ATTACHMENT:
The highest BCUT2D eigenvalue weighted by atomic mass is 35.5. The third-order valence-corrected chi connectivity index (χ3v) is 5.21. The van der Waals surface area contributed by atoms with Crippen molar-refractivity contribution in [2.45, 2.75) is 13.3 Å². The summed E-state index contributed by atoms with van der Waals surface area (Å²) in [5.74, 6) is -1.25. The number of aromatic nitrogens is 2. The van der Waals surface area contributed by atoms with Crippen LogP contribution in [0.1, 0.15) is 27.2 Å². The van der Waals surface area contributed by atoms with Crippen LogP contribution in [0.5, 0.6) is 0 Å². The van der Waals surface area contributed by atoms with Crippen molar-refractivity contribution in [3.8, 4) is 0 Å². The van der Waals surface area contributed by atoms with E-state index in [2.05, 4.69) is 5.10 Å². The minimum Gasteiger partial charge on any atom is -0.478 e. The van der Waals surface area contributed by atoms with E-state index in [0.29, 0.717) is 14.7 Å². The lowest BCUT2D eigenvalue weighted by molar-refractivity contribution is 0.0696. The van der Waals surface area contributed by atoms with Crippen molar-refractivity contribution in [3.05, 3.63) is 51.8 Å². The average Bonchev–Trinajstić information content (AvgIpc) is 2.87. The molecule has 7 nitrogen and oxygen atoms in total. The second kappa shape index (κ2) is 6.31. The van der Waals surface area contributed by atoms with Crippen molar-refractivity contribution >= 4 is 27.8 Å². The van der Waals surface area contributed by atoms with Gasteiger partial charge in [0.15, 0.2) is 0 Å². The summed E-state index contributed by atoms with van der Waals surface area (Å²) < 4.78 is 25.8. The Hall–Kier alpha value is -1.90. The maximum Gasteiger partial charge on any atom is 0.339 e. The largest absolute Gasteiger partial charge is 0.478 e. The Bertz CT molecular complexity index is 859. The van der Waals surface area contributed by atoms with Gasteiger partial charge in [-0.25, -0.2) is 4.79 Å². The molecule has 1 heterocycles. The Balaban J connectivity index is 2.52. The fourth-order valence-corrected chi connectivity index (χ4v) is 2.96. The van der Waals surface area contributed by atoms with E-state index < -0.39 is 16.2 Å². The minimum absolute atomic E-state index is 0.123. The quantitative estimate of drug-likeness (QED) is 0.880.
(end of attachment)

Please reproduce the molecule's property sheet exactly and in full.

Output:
The highest BCUT2D eigenvalue weighted by atomic mass is 35.5. The third-order valence-corrected chi connectivity index (χ3v) is 5.21. The van der Waals surface area contributed by atoms with Crippen molar-refractivity contribution in [2.45, 2.75) is 13.3 Å². The summed E-state index contributed by atoms with van der Waals surface area (Å²) in [5.74, 6) is -1.25. The number of aromatic nitrogens is 2. The van der Waals surface area contributed by atoms with Crippen LogP contribution in [0.1, 0.15) is 27.2 Å². The van der Waals surface area contributed by atoms with Crippen LogP contribution in [0.5, 0.6) is 0 Å². The van der Waals surface area contributed by atoms with Crippen molar-refractivity contribution in [3.8, 4) is 0 Å². The van der Waals surface area contributed by atoms with E-state index in [2.05, 4.69) is 5.10 Å². The minimum Gasteiger partial charge on any atom is -0.478 e. The van der Waals surface area contributed by atoms with E-state index in [0.29, 0.717) is 14.7 Å². The lowest BCUT2D eigenvalue weighted by molar-refractivity contribution is 0.0696. The van der Waals surface area contributed by atoms with Crippen molar-refractivity contribution in [3.05, 3.63) is 51.8 Å². The average Bonchev–Trinajstić information content (AvgIpc) is 2.87. The molecule has 7 nitrogen and oxygen atoms in total. The second kappa shape index (κ2) is 6.31. The van der Waals surface area contributed by atoms with Crippen molar-refractivity contribution >= 4 is 27.8 Å². The van der Waals surface area contributed by atoms with Gasteiger partial charge in [0.15, 0.2) is 0 Å². The summed E-state index contributed by atoms with van der Waals surface area (Å²) < 4.78 is 25.8. The Hall–Kier alpha value is -1.90. The maximum Gasteiger partial charge on any atom is 0.339 e. The largest absolute Gasteiger partial charge is 0.478 e. The Bertz CT molecular complexity index is 859. The van der Waals surface area contributed by atoms with Gasteiger partial charge in [-0.25, -0.2) is 4.79 Å². The molecule has 1 heterocycles. The Balaban J connectivity index is 2.52. The fourth-order valence-corrected chi connectivity index (χ4v) is 2.96. The van der Waals surface area contributed by atoms with E-state index < -0.39 is 16.2 Å². The minimum absolute atomic E-state index is 0.123. The quantitative estimate of drug-likeness (QED) is 0.880.